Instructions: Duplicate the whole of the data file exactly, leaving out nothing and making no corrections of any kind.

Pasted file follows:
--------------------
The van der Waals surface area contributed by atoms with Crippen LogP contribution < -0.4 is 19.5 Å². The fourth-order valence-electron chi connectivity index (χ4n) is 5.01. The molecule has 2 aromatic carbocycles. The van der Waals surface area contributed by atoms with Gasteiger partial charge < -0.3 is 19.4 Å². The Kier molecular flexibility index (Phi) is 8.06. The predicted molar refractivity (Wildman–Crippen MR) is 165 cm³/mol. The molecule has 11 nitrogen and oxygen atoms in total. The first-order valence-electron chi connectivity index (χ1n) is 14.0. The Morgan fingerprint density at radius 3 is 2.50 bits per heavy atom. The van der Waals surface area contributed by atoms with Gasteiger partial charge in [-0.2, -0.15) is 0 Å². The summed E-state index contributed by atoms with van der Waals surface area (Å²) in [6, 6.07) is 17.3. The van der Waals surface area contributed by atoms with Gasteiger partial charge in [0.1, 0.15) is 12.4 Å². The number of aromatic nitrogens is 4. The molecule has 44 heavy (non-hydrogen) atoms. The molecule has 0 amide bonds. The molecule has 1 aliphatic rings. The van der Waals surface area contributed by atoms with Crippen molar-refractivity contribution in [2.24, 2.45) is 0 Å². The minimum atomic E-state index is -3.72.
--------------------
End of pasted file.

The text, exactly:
The van der Waals surface area contributed by atoms with Crippen LogP contribution < -0.4 is 19.5 Å². The fourth-order valence-electron chi connectivity index (χ4n) is 5.01. The molecule has 2 aromatic carbocycles. The van der Waals surface area contributed by atoms with Gasteiger partial charge < -0.3 is 19.4 Å². The Kier molecular flexibility index (Phi) is 8.06. The predicted molar refractivity (Wildman–Crippen MR) is 165 cm³/mol. The molecule has 11 nitrogen and oxygen atoms in total. The first-order valence-electron chi connectivity index (χ1n) is 14.0. The Morgan fingerprint density at radius 3 is 2.50 bits per heavy atom. The van der Waals surface area contributed by atoms with Gasteiger partial charge in [-0.2, -0.15) is 0 Å². The summed E-state index contributed by atoms with van der Waals surface area (Å²) in [6, 6.07) is 17.3. The van der Waals surface area contributed by atoms with Gasteiger partial charge in [0.1, 0.15) is 12.4 Å². The number of aromatic nitrogens is 4. The molecule has 44 heavy (non-hydrogen) atoms. The molecule has 0 amide bonds. The molecule has 1 aliphatic rings. The van der Waals surface area contributed by atoms with Crippen molar-refractivity contribution in [2.24, 2.45) is 0 Å². The minimum atomic E-state index is -3.72.